In my mid-20's, I re-taught myself enough advanced math to learn some physics so I could (try to) better understand what was going on in both some science fiction novels and some philosophy/cosmology I was reading, and at the time thought what a dunderhead I was to have let some bad teachers plus a notion that "artsy types don't like math" put me off for so long. So even aside from your reasons (which sound so much better than mine), I never found it strange at all.
Besides, you can get high on math. The first time I understood the non-standard real numbers was quite a rush.
That article blew my mind. No, really, brains are sliding slowly down the walls.
I definitely love the research element of writing. Although I have that same paralyzed "I don't know enough!" feeling about writing too. But I do know what I do know about and when I hit something I don't know anything about I have a library nearby and the loverly interwebs to help. Of course the real trick is in the actually writing part.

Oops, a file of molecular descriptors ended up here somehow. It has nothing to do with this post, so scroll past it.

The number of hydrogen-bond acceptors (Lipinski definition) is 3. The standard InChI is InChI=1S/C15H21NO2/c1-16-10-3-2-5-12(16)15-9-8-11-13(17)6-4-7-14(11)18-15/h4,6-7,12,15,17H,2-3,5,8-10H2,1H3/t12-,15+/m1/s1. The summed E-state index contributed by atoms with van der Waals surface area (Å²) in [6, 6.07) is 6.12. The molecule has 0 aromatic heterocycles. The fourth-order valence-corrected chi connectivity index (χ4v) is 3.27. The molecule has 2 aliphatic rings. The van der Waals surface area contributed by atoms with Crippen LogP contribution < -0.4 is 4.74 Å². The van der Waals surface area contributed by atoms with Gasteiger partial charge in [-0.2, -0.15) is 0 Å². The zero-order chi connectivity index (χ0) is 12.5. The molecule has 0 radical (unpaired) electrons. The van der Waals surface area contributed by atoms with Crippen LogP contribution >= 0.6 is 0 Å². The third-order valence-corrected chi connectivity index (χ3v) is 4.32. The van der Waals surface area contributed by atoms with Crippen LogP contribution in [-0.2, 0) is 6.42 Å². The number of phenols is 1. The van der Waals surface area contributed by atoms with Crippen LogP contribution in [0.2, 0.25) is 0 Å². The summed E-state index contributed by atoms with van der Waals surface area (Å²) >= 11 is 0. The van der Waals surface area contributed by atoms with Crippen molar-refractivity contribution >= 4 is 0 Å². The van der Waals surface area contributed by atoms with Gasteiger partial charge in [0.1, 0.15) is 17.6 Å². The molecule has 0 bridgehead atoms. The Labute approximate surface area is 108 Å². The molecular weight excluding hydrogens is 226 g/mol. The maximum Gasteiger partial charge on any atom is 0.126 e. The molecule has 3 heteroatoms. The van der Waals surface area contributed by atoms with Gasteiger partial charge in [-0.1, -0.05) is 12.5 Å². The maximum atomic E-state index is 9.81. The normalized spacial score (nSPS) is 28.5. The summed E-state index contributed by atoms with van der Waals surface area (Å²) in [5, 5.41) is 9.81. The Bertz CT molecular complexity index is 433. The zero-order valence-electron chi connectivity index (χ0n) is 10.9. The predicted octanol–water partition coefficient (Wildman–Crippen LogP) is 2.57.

On the other hand, this is an interesting post and comments batch simply because of the fact that mortality and old age have become rather prominent in my worldview recently as my grandmother is deep into dementia while my grandfather just is physically frail. My grandmother is the one that only watched movies, and gameshows and didn't really make an effort to learn anything new (or move on her own for the past few years), while my grandfather continues to read books about new subjects and enjoys learning about the research my dad does and whatnot. I find the difference to be startling between them and would not be surprised if that has something to do with it.
*pulls out her bear icon*

I agree that having a broad base and yet the sense to know when to look something up is vital to being an interesting writer, instead of one who writes the same thing or nearly with only a few changes to make it 'different'.

I've researched a lot of things and am interested in many more things I haven't gotten about to looking up,(pokes at her trove of web pages saved and magazine clippings and notes from books) and yet still want to know loads of things, which is why I've been working my way towards picking up the flute, and maybe even teaching myself Algebra (did HORRIBLY in algebra in HS and college) jut so I won't atrophy. (Mind sharing the Algebra self-study book you got? I think I missed you saying what the title was.)
I was totally with this until we reached the red-hot frying pan and the just-sharpened kitchen knife. Because, as Eddie Murphy in black would say, damn, I do not need help with the sharp object meets flesh thing, you know?

I sincerely hope your awareness will protect you!
Yehah, no kidding!